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The long battle about affordable housing in New Jersey has seen some major movement over the past month as compared to years of inactivity. And, as of last week, the Fair Share Housing Center has come forth with their estimation of the affordable housing obligations for each municipality. Depending on where you live or how optimistic had been, the numbers may be surprising.

Currently, municipalities are within a 90-day window of reprieve during which they can determine their legal course of action, which Hopewell Township intending to file a declaratory judgment presenting to the court the efforts to satisfy already existing (as well as projected future) affordable housing obligations as identified in prior rounds. 

For the full explanation of the affordable housing landscape, check out COAH in 90 seconds: Making housing accessible, or Affordabullsh*t?

Procedurally, this whole affordable housing enchilada is being handled by in New Jersey Superior Courts after the New Jersey Supreme Court’s March 10th ruling that, due to inaction of COAH (Counsel on Affordable Housing) and COAH’s inability to adopt rules and regulation regarding affordable housing obligations, the courts will now take on the role of establishing municipal affordable housing obligations and compliance.

At the March 14 Hopewell Township Committee meeting, Township officials discussed their possible numbers, with Hopewell Township’s number being be upwards of 1400 units of affordable housing (minus 70 units from Project Freedom and also possibly minus units in compensation for money owed from the state to the Township.)

“I don’t want anyone to think that that number has any validity — because we don’t know whether it has validity,” said Hopewell Township Mayor Harvey Lester at the March meeting. “It is hard to answer questions where there are precious few answers at this point.”

But now some of the answers are upon us from The Fair Share Housing Center, the public interest organization entirely devoted to defending the housing rights of New Jersey’s poor through enforcement of the Mount Laurel Doctrine, the landmark decision that prohibits economic discrimination through exclusionary zoning and requires all towns to provide their “fair share” of their region’s need for affordable housing, according to their website.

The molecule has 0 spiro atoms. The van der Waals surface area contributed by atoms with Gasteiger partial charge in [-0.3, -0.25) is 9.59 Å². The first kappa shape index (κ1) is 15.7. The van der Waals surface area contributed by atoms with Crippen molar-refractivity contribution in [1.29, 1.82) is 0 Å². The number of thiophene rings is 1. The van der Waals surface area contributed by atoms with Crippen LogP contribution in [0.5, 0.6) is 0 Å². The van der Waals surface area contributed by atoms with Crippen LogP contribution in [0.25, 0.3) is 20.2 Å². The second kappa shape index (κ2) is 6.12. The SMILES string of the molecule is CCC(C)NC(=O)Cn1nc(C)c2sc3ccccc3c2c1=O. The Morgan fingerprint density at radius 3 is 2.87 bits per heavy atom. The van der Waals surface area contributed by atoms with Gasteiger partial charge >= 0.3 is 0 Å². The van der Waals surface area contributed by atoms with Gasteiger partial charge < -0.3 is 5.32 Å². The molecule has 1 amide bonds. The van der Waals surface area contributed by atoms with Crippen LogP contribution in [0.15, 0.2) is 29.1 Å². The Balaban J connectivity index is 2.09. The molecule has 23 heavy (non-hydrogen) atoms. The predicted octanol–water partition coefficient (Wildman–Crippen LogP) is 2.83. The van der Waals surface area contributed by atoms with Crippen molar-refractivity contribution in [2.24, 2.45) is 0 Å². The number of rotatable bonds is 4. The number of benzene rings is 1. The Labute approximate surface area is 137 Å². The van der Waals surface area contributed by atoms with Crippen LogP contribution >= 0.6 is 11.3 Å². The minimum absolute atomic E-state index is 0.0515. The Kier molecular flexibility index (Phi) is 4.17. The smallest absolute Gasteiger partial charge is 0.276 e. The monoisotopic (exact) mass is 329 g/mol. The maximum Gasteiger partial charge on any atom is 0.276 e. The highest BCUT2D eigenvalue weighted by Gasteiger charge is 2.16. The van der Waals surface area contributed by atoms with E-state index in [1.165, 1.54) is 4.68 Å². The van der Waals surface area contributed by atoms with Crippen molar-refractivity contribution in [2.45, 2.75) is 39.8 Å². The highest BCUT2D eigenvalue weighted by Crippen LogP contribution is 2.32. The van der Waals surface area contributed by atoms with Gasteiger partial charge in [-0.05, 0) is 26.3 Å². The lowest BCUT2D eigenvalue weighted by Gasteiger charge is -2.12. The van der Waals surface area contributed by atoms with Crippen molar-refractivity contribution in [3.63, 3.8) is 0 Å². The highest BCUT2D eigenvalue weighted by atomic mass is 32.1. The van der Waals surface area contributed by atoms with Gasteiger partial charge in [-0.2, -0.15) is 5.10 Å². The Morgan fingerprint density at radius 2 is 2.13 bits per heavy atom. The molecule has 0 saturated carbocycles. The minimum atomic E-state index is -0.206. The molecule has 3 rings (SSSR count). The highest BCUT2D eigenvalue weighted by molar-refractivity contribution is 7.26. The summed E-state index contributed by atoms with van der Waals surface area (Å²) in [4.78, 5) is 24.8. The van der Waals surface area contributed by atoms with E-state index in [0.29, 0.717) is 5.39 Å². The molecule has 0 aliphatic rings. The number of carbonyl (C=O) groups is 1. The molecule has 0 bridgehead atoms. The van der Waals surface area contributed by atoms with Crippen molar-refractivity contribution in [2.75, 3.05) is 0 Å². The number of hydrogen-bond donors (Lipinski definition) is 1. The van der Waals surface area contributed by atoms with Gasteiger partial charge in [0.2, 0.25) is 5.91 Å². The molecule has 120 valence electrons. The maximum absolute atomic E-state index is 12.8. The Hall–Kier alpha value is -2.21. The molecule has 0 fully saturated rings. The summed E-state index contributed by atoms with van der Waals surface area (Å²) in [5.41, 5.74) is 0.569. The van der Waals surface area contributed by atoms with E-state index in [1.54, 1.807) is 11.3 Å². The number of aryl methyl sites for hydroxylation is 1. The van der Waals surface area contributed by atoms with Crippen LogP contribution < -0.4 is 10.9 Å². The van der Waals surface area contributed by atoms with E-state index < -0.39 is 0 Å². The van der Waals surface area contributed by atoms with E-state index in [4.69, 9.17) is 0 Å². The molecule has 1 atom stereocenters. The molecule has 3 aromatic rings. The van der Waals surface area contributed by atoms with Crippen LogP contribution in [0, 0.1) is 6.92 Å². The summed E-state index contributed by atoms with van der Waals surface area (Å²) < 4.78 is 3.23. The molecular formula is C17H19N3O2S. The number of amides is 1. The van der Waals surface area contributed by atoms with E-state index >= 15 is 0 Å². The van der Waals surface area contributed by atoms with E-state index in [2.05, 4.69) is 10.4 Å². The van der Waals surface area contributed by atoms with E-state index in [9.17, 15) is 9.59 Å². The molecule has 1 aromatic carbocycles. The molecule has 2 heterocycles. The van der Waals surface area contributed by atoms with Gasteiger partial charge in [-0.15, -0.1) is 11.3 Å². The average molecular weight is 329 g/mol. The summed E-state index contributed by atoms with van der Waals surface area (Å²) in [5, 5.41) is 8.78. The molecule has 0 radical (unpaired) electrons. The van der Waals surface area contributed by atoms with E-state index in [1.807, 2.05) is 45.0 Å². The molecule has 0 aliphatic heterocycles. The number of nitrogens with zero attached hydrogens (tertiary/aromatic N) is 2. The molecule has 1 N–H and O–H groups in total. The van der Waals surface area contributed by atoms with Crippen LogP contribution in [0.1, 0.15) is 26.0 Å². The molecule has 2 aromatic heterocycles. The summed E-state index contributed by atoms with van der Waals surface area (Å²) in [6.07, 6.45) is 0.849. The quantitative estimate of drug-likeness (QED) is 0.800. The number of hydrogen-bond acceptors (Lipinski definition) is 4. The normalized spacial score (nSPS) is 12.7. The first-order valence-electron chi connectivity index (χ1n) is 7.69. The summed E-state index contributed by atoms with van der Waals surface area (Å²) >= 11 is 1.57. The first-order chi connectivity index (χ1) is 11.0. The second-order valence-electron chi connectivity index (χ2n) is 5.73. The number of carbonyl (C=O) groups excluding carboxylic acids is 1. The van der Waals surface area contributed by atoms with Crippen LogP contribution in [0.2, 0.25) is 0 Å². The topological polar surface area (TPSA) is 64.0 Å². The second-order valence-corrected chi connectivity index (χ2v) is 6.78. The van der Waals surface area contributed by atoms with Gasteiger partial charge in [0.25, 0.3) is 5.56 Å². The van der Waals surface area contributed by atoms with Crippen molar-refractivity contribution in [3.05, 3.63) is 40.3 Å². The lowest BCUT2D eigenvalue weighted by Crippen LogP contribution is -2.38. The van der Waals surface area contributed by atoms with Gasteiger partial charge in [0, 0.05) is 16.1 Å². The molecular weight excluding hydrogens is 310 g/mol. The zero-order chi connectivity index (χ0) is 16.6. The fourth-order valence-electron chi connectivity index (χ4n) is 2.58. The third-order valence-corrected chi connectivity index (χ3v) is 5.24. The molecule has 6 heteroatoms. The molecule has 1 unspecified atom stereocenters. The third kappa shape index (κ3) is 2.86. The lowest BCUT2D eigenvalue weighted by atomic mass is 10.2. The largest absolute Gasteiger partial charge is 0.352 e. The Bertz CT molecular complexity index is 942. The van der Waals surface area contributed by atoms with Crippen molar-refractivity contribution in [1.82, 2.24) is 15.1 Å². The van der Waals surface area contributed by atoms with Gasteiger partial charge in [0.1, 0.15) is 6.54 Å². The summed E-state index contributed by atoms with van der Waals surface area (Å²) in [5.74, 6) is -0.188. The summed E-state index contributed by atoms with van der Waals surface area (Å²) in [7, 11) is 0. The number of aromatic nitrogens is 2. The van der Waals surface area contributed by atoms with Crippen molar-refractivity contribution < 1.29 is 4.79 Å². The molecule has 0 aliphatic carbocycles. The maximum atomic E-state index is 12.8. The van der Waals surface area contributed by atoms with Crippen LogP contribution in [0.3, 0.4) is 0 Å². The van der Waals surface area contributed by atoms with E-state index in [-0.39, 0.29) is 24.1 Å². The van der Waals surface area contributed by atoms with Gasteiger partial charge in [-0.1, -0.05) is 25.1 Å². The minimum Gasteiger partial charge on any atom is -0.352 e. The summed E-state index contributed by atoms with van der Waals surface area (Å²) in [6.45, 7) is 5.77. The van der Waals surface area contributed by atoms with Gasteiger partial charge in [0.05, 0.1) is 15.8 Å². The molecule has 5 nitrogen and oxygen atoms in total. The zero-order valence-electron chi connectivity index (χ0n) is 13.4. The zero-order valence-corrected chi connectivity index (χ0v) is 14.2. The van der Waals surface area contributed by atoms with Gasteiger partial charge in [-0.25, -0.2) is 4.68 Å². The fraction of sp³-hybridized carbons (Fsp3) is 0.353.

“This [chart] reflects our calculations of what the need for affordable homes for the period 1999-2025,” said Kevin Walsh, Associate Director of the Fair Share Housing Center. “The law requires municipalities to use their zoning powers to attempt to provide opportunities for enough affordable homes to meet these projections. But we also know that it may take a few decades for those units to be developed and it depends in part on what private-sector developers do.”

According to the Fair Share Housing Center, the following are the obligations for the municipalities in Mercer County:

mercer county obligations

The Fair Share Housing Center will be applying at 1000 unit cap for the Third Round (as per N.J.S.A. 52:27D-307(e)) therefore Hopewell Township’s Third Round obligation is 1000 units.

For smaller municipalities the numbers might be more shocking — Princeton at 630, Hopewell Borough at 155, and Pennington with 203.

“A lot of municipalities will be able to meet their obligations without much effort,” said Walsh. “Others will not be able to do so through development and redevelopment and can have their obligations adjusted downward to account for that during the process in which trial courts review municipal plans.”

Hopewell Township’s planning board is meeting tonight at 7PM with affordable housing on the agenda.

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Mary Galioto
Mary Galioto is the founder, publisher and editor of MercerMe, and a lawyer. Originally from Brooklyn, Mary has progressively moved deeper and deeper into New Jersey, settling in the heart of the state: Mercer County. Formerly the author of an embarrassingly informal blog, Mary is a lifelong writer and asker of questions and was even mentioned, albeit briefly, in the New York Times and Washington Post. In her free time, Mary fills her life with mild germaphobia, excessive self-reflection, enthusiastic television viewing, and misguided adventures in random hobbies.

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